Medical and Health Insurance (MHI) is a viable option as it may provide needed funds for medical bills should you get injured or fall ill and incur expenses such as hospital room and board charges, surgery fees and cost for medical supplies and services. Having your bills taken care of may give you the peace of mind to focus on the most important task-getting well again.
A MHI policy may help protect your family’s finances in the event of the unforeseen. A sudden, hefty medical bill may leave you in debt or drastically reduce your savings. Your retirement may also be affected as you dip into your retirement funds to pay for high health care costs. With a MHI policy that reimburses your medical bill such as surgical fees, room and board, you may not have to pay for all your medical expenses from your own pocket7.
Depending on the MHI policy, it may also offer an allowance if you are unable to work due to the illness or injury. This caensure continued provision for you, up to a specific number of days, as stated in the policy8.
Some policies may also cover costs for pre- and post-hospitalisation test,consultations and reatments, depending on the terms of the policy. This may further reduce the burden of your medical bills8.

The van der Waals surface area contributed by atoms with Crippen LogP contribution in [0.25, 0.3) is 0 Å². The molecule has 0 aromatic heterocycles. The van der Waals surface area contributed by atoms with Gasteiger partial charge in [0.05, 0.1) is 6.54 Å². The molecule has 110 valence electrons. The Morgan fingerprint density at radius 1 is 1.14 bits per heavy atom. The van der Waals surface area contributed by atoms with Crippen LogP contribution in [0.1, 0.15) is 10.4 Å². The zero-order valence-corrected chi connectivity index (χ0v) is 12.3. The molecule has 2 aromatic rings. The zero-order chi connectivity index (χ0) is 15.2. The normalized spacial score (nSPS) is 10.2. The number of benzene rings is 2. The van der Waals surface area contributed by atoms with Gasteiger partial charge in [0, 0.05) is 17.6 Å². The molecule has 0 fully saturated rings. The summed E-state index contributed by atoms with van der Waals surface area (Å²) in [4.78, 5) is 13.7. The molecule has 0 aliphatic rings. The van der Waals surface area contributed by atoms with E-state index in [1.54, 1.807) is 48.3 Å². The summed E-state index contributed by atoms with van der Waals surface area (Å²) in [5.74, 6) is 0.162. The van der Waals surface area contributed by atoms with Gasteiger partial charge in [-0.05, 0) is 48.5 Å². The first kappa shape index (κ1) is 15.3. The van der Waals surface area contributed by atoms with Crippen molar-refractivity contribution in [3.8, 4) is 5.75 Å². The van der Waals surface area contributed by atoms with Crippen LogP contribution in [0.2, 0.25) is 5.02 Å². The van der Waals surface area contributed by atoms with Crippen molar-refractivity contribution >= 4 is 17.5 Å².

You’re healthy now, do you still need a MHI?
Perhaps you’re in great shape and you rarely get sick. You don’t see the need for a MHI policy. However, an accident or medical problems may happen unexpectedly, regardless of your age. Furthermore, should you have any concerns with your health, you may be more likely to seek a doctor’s care or undergo a health screening when you know your insurance policy may make it more affordable.
Besides that, when you are young and healthy, it may be the best time to consider a MHI policy as the premiums are usually more affordable. Let’s take a look at the different plans available in the market:
Hospitalisation and surgical insurance